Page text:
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#323: Streamlining Client Feedback

Posted By Mark Haas CMC FIMC, Wednesday, June 9, 2010
Updated: Wednesday, June 9, 2010
Many of my engagements involve interviews of staff, customers and suppliers. These take a long time to compile and analyze. Are there any shortcuts that other consultants use?

Interviews are a logical part of organizational diagnostics, but reduction in the level of effort in just the beginning of possible improvements. Treat this activity like any formal research project, to include a research plan with explicit objectives, clear data collection, compilation and documentation processes and a formal evaluation.

Of the many ways to improve the process to streamline the interview process, here are two tips. First, standardize the interview process with a script instead of just "having a conversation" with the interviewees. Select specific questions and areas of investigation you want and review the draft script with your sponsor. This will make the time you spend in the interviews more efficient by staying on topic.

Second, use a data collection form tied to the script to make compilation and evaluation more efficient. For example, you might include a grid for interviewee estimates of future sales or resource requirements. This will help assure that your interview does not end with important data missing and will speed up compiling of responses.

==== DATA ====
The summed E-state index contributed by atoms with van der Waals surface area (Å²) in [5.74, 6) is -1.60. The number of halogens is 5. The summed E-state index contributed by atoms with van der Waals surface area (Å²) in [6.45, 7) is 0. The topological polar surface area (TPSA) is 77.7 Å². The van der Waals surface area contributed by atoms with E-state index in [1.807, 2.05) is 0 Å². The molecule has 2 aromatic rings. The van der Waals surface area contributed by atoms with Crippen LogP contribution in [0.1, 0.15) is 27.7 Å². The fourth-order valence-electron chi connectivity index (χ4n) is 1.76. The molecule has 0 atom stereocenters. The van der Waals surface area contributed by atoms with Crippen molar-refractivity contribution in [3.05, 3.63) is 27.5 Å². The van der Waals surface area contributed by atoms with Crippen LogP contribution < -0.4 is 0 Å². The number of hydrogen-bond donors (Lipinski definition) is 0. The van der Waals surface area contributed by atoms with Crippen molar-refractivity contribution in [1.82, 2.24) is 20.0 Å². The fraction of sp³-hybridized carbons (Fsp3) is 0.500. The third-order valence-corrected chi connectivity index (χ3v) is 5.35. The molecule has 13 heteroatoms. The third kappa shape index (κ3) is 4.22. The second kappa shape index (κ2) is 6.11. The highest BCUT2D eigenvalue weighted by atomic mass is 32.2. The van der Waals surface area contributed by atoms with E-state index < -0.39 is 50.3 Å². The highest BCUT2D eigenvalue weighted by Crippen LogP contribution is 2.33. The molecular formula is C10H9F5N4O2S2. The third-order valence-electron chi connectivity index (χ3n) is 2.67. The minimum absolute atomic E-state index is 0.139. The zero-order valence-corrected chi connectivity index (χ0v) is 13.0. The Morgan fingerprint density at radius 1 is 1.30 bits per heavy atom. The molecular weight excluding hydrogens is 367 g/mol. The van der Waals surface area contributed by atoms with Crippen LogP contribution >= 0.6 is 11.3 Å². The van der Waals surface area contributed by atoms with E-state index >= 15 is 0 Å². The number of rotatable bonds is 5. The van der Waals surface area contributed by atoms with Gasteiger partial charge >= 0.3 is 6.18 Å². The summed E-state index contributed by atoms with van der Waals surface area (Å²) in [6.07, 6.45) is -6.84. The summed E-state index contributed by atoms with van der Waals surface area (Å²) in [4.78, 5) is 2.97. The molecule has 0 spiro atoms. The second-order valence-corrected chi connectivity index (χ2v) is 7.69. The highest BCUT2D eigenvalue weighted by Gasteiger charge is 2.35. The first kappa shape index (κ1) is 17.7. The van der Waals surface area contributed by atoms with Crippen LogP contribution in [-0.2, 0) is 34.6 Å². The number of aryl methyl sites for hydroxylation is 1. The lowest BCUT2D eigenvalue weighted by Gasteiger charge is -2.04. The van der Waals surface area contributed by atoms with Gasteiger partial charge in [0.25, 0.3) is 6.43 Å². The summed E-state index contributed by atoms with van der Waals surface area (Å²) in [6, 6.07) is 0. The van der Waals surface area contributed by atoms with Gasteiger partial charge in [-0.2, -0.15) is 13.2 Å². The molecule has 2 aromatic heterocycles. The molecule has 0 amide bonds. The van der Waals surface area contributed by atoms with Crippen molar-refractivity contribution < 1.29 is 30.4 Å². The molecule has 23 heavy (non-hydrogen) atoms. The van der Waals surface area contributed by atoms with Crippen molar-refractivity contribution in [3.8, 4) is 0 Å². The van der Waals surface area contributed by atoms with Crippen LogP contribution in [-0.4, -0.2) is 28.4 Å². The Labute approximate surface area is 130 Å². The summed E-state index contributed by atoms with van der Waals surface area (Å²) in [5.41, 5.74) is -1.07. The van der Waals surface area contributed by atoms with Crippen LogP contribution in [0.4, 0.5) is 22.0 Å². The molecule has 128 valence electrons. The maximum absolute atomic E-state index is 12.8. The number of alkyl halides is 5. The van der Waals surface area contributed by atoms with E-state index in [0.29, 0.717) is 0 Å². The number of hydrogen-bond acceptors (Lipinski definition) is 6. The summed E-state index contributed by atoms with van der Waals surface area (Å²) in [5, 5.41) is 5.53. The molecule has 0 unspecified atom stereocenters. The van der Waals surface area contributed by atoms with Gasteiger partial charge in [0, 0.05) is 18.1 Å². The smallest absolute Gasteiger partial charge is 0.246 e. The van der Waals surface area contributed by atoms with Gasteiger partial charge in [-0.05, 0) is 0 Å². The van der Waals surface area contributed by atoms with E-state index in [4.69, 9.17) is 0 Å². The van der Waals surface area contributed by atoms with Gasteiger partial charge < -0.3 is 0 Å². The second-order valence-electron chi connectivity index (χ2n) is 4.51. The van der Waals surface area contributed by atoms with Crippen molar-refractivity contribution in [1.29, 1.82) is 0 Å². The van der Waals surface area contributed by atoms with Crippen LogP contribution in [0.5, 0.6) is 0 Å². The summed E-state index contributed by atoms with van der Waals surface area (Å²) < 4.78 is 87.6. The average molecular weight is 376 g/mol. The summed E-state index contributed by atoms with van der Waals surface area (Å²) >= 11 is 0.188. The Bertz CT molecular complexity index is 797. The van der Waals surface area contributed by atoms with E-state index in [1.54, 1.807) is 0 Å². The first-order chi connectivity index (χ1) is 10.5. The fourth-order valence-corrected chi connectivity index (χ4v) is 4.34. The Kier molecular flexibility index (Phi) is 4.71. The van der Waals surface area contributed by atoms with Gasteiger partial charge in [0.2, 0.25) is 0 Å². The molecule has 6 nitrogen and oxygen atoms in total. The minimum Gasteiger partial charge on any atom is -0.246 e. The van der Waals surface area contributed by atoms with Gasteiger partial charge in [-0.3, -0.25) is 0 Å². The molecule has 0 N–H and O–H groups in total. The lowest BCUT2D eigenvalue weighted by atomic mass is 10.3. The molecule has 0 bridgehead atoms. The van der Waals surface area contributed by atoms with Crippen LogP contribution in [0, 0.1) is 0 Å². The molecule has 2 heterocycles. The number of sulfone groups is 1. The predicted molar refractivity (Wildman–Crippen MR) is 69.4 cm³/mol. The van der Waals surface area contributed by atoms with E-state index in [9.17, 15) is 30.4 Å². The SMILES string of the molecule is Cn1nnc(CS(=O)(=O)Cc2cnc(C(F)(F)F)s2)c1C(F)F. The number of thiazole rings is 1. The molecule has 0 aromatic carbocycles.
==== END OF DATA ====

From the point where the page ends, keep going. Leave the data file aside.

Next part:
Tip: Interviews are more than just conversations. Make the process efficient with a deliberate research and data collection plan and save yourself the time you seek.

© 2010 Institute of Management Consultants USA

Tags:  consulting process  information management 

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Rick Hubbard CMC, PMP says...
Posted Friday, July 2, 2010
In addition to Mark's fabulous suggestions—in some settings and contexts—facilitated workshops are quick, easy and economical. Even if one were to ignore “ramp-up” and “ramp-down” time, the cost of getting (say) 10 people in a room for an hour is less than the cost of ten, 1-hour interviews. Also, when executed properly, a facilitated workshop assures coordination & reconciliation. (Mark alludes to the recognized limitations of data reduction of multiple, serial interviews.) Another benefit I've found from leading 200+ such sessions: it's not the degree to which the consultant realizes the subjects agree which is's the degree to which the subjects realize THEY disagree which is most important. Participant’s real-time, feedback-intensive discovery of their differences of opinion or expectations are enormously easier when surfaced during an appropriately facilitated workshop. Workshops also remove latency from this process. While not applicable for every situation (professional judgment is always required), properly facilitated workshops offer consultants a fabulous shortcut.
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